8 Songs, 53 Minutes

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Ratings and Reviews

4.8 out of 5
95 Ratings

95 Ratings

Gandalf Stormcrow ,

Quintessential music comes to life

This album is timeless, and this remake is outstanding. More subtleties of these talented geniuses come to light in this epic that should be counted in the greatest albums of all time. This is perhaps the last collective work of the Genesis members before they began to seek their individual paths, and accordingly it brings all of their extraordinary musicianship together!

Memoir ,

A beauty of an album

Gabriel-era Genesis... oh, the nostalgia. If there's a cultural zenith that reaches beyond recordings like this, then I've yet to find it. Nothing, and absolutely nothing entertains quite like Gabriel and company did on these earlier forays into their undeniably unique sound. Tighter musically after several albums under their belt, Genesis is able to do here what some groups struggle an entire career to produce consistently: a polished prog rock approach, with a sincerity and origianlity that make the listener feel..."comfortable" is really the best way to describe it. Each track generates a specific feeling within the observer, a great example being the classic "Firth of Fifth". Also contained here is the delightful "I Know Wht I Like (In Your Wardrobe)", arguably one of the most "fun" early Genesis tracks. A great album with the ranks of "Nursery Cryme" and "Foxtrot", "Selling England by the Pound" is a treasure cache of prog rock pleasures, with the musical prowess of one of the genre's most endearing and timeless bands backing it up.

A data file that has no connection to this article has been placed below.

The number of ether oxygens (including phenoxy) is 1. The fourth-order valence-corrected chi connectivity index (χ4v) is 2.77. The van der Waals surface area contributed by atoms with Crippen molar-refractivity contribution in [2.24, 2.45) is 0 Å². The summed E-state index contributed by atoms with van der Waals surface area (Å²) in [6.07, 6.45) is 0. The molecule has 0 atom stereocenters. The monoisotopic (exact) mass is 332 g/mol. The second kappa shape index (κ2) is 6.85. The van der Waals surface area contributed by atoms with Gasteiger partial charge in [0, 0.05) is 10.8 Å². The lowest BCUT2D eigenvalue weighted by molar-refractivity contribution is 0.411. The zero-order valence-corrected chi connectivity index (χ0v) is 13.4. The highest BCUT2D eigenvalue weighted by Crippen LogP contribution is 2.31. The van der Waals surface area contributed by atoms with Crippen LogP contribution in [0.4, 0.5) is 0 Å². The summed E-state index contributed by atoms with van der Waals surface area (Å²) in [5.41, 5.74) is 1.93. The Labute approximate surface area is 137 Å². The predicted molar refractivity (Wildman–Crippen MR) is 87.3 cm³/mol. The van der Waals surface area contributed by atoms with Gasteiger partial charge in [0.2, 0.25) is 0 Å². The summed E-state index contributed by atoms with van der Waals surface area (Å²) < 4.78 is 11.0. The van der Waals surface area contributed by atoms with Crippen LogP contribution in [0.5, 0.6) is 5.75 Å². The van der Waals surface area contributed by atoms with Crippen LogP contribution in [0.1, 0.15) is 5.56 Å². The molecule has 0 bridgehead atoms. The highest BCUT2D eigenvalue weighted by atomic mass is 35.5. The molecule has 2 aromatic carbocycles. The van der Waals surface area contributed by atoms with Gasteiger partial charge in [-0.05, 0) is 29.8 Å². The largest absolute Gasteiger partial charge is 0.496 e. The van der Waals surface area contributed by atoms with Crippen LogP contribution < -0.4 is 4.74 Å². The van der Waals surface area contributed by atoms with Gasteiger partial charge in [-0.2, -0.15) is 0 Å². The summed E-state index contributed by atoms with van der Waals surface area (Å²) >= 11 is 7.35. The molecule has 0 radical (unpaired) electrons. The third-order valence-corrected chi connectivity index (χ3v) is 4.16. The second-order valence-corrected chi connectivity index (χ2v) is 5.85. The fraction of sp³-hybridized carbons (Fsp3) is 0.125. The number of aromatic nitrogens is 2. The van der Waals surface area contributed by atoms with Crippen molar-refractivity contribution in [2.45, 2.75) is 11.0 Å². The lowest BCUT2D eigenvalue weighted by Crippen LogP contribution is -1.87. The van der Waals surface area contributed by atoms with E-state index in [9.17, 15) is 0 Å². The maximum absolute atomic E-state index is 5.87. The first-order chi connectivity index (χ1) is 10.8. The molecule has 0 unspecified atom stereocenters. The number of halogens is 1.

DonaldFRobertson ,

Amazing Music Writing and Musicianship

I came late to Genesis, but as a musician myself, I too consider this possibly the best rock album of all time. Why? In my opinion, the sheer compositional skill demonstrated in this album is unprecedented outside of the classical world. The musicianship, too, is stunning (at least in a studio setting; the live recordings are not as good). Don’t use it as background music: it deserves your full attention. The musicians make one of the hardest of musical skills sound easy: coming down off a dramatic high to a quiet and slow passage without losing the sense of drive and excitement. But it is the writing that makes this album unique. The chord progressions are simple but uniformly effective and beautiful, as are the dramatic key and tempo changes. These folks know their music theory, and deploy it well. It sounds absurd, but in some ways this music reminds me of a Beethoven symphony in that we’ll be firmly ensconced in a beautiful melody, and suddenly out of nowhere, with no obvious logic or connection, we’re in an apparently unrelated melody that is perfectly connected to the first one. Highly, highly recommended.

(The best pieces – in my opinion – are “The Cinema Show,” “Firth of Fifth” with it’s simple but effective piano and flute solos and hauntingly beautiful guitar solo, and “Dancing with the Moonlit Knight,” in that order.)

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